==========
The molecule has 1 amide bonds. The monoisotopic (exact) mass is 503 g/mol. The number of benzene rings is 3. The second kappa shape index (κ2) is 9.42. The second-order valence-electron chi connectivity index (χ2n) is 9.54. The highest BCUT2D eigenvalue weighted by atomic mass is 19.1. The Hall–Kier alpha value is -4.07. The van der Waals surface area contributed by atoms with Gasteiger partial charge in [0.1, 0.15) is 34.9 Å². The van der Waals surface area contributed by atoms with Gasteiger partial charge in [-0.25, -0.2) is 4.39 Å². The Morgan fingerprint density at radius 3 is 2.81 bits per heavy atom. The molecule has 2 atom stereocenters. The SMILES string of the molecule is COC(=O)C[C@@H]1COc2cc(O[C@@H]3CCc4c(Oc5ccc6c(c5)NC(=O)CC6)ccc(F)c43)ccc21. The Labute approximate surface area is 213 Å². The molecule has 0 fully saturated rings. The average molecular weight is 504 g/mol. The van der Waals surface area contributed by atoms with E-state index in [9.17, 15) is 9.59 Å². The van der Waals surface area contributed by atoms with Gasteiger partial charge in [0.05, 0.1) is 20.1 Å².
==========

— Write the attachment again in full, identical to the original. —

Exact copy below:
The molecule has 1 amide bonds. The monoisotopic (exact) mass is 503 g/mol. The number of benzene rings is 3. The second kappa shape index (κ2) is 9.42. The second-order valence-electron chi connectivity index (χ2n) is 9.54. The highest BCUT2D eigenvalue weighted by atomic mass is 19.1. The Hall–Kier alpha value is -4.07. The van der Waals surface area contributed by atoms with Gasteiger partial charge in [0.1, 0.15) is 34.9 Å². The van der Waals surface area contributed by atoms with Gasteiger partial charge in [-0.25, -0.2) is 4.39 Å². The Morgan fingerprint density at radius 3 is 2.81 bits per heavy atom. The molecule has 2 atom stereocenters. The SMILES string of the molecule is COC(=O)C[C@@H]1COc2cc(O[C@@H]3CCc4c(Oc5ccc6c(c5)NC(=O)CC6)ccc(F)c43)ccc21. The Labute approximate surface area is 213 Å². The molecule has 0 fully saturated rings. The average molecular weight is 504 g/mol. The van der Waals surface area contributed by atoms with E-state index in [9.17, 15) is 9.59 Å². The van der Waals surface area contributed by atoms with Gasteiger partial charge in [0.05, 0.1) is 20.1 Å².